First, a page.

Test for doneness.
The ideal temperature of a properly smoked brisket is 195°F, but keep in mind that the internal temp of the brisket can increase by 1 degree even after it’s been removed from the grill. The last thing you want is to overcook your brisket, which results in dry, chewy meat.
Anytime is a good time for tender, juicy, smoky brisket. We have the thermal tips you need to get it right. So grab a “full-packer” from your butcher, and get smoking!
Brisket is a rite of passage for anyone with a smoker. It’s the ultimate challenge: taking what is arguably the toughest piece of meat in the whole cow, and through the art and craft of low-and-slow smoking, turning it into pure meat candy—that smoky, peppery, caramelized exterior with tender, flavorful, juicy beef inside that is one of the pinnacles of the barbecue experience.
Basics for tender, juicy brisket
In order to perform that miracle properly we have to do more than just chuck our meat into a hot smoker. Care must be taken to creat the kind of environment where brisket can thrive.
Brisket requires both a low and steady pit temperature—some pitmasters start with their pits as high as 275°F (135°C) but we used a slightly lower and slower pit temp that gave us more control in our smaller smoker: 250°F (121°C). Brisket is a tough cut because it comes from the part of the cow just above the legs. The muscles in brisket get used heavily during the life of the cow and develop a great deal of connective tissue, mostly collagen.
The low and slow cooking method literally unwinds the strands of collagen over time, turning them into single-strand proteins called “gelatin” that, far from being tough, can hold up to 10 times their weight in water. But collagen needs time to unwind.
During the first stage of our cook, we’ll use a pan full of water to keep the smoking environment humid as we bring the brisket up to 150°F (66°C). The humid environment is necessary to slow down moisture evaporation, collagen breakdown, and fat rendering, so that all those processes can occur simultaneously.
Cooking brisket in a moist atmosphere also preserves tackiness on the surface of the meat, which is necessary for the best smoke penetration.
Texas barbecue expert Aaron Franklin, founder of Austin’s world-famous Franklin BBQ, is a bona fide BBQ phenomenon who has personally cooked literally thousands of briskets. To get both the tender, moist mouth feel of the brisket meat AND a healthy caramelized crust, Aaron recommends a two-stage smoking technique sometimes called the “Texas Crutch.”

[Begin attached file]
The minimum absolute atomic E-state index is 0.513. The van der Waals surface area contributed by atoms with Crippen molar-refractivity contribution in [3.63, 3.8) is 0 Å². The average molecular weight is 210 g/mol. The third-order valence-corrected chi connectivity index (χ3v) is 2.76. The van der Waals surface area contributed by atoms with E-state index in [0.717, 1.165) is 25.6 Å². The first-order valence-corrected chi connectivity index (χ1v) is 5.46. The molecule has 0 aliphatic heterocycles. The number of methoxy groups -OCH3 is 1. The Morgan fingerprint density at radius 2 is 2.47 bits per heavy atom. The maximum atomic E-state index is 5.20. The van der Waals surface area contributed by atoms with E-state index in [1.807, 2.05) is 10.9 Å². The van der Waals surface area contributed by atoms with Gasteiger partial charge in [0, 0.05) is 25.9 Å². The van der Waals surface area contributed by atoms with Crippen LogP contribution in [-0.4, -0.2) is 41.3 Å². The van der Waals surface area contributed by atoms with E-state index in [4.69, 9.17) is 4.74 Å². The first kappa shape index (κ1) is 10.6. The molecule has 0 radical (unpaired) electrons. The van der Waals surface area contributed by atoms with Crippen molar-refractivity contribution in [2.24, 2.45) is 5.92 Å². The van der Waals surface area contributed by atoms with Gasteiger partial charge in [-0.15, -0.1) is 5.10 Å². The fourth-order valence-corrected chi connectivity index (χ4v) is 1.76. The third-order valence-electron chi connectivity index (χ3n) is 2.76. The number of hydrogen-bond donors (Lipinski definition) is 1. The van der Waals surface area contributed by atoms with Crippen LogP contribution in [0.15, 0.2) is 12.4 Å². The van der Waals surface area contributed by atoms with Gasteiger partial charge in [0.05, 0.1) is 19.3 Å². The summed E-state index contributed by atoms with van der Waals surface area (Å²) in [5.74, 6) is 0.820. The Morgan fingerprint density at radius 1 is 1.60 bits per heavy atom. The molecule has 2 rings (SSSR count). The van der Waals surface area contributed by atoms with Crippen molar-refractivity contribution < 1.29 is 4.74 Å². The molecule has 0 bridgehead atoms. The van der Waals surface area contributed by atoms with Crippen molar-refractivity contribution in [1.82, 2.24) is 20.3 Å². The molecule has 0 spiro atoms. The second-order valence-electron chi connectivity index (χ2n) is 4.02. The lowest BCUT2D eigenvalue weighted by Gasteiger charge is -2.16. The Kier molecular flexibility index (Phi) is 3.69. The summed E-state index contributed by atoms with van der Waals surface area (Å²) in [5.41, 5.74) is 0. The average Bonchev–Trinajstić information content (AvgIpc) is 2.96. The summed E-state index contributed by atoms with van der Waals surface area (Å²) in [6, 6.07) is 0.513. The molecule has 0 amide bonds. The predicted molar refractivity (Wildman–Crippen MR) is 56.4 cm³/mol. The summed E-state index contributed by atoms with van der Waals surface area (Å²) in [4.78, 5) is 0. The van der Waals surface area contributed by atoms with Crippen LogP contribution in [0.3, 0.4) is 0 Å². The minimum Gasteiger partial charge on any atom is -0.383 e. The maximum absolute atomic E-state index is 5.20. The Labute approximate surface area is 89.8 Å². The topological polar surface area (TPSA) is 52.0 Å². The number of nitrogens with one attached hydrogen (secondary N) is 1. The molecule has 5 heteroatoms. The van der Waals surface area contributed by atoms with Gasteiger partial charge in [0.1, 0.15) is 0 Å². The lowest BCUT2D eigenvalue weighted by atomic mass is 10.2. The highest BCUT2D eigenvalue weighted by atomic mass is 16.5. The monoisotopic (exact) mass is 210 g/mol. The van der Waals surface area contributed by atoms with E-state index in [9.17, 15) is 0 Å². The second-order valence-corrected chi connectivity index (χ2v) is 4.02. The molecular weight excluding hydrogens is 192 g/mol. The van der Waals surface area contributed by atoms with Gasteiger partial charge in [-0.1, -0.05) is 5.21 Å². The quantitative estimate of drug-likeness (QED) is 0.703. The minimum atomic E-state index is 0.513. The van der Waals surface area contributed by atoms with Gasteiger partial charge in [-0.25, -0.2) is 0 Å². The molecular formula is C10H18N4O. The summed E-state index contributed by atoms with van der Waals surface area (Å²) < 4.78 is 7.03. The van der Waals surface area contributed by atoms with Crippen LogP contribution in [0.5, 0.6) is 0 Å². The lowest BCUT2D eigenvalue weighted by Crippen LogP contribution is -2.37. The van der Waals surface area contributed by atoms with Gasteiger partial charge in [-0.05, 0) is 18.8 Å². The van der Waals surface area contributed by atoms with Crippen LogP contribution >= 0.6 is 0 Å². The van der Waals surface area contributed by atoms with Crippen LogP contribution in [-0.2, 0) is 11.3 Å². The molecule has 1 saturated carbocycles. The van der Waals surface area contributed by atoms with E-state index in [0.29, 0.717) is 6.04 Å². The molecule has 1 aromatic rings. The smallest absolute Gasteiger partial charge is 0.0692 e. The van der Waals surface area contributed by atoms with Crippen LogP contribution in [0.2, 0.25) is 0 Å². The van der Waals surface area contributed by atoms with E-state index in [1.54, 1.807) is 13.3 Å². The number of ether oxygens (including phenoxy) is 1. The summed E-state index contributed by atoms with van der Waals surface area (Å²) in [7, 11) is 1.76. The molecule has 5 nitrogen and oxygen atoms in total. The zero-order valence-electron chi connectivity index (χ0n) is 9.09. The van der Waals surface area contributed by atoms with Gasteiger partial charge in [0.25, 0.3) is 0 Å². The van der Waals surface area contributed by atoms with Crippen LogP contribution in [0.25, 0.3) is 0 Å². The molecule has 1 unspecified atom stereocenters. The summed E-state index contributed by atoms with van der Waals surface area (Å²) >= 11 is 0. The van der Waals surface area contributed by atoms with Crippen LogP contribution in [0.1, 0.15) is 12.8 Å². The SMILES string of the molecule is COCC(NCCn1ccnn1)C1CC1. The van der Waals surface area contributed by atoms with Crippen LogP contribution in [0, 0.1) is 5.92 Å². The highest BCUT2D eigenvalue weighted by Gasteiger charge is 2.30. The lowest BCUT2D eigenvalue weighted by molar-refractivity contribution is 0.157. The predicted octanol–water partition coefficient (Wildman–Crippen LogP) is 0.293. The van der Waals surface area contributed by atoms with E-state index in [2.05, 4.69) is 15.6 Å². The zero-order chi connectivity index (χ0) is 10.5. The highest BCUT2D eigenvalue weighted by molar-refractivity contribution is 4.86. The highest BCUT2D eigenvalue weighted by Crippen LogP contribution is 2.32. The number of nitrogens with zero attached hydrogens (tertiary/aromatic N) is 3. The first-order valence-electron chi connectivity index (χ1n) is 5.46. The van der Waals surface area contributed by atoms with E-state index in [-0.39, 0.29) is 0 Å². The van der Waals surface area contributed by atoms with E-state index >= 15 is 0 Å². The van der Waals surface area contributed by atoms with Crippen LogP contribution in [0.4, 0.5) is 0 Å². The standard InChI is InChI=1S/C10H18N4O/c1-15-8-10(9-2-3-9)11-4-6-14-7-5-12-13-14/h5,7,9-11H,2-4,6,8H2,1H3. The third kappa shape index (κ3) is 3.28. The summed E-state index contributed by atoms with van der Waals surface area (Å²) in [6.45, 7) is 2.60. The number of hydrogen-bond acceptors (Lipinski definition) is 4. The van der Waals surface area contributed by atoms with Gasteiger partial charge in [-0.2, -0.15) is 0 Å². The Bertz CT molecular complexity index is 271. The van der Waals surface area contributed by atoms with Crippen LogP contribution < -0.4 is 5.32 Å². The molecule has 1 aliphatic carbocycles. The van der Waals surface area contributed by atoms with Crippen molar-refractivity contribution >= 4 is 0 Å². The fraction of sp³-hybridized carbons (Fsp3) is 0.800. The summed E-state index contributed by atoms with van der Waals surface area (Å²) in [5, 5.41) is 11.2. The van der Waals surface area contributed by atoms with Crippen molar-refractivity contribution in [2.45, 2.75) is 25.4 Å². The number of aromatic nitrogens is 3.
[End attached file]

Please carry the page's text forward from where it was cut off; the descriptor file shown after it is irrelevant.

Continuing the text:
The phrase “Texas Crutch” really refers to wrapping your briskets in foil, but many pitmasters use unlined butcher paper both to hold in the moisture during the second half of the cook AND to allow the crust to breathe and not get soggy like foil-lined briskets are prone to do.
About halfway through the cook (when the internal temperature reaches about 150°F [66°C]), we’ll actually remove the brisket from the pit and wrap it in peach paper. At this point, the water in our pan may have largely evaporated and the paper wrapping will help the brisket retain moisture over the second half of our cook without compromising the crust.
NOTE: The crutch is optional. It is widely accepted, it is traditional, and it makes great brisket, but you can also cook a great brisket naked the whole time, especially if it is a smaller (10–12 lb.) brisket.
Brisket, the Miracle Meat!
Dr. Jeff Savell of Camp Brisket at Texas A&M calls brisket a bona fide miracle:
We have the critical thermal tips necessary to help you succeed in every brisket cook, and we have the tools to help you follow those tips.
Smoking Time & Temp
- Place the brisket fat side up on the top rack, cover with the lid and bring the temperature up to 225°F, using the vents to regulate the temperature.
- Knowing the temperature in your grill is crucial, so if your grill doesn’t have a temperature gauge, purchase a digital BBQ thermometer to measure the air temp inside your grill.
- Check the temperature of the grill every hour, staying as close to 225°F as possible.
- Resist the temptation to open the lid unless you need to add more charcoal or soaked wood chips to maintain temperature and smoke.
- When the brisket’s internal temperature reaches about 150°F, the brisket’s surface evaporation causes the meat’s internal temperature to plateau. Pitmasters call this “the stall.” Don’t worry, this happens!
- When the brisket reaches an internal temperature of 195°F it should be properly smoked. Depending on the method of smoking, the time can vary. This can take 1 to 1 ½ hours per pound.
- The internal temp of brisket can increase by 10 degrees after it’s been removed from the grill, so keep this in mind when you’re checking the internal temperature of the meat. It will help make sure your brisket isn’t overcooked.
Test for doneness. The ideal temperature of a properly smoked brisket is 195°F, but keep in mind that the internal temp of the brisket can increase by 1 degree even after it’s been removed from the grill. The last thing you want is to overcook your brisket, which results in dry, chewy meat.
Is my brisket done at 180?
At what temperature is a brisket done?
Is brisket done at 190 or 200?
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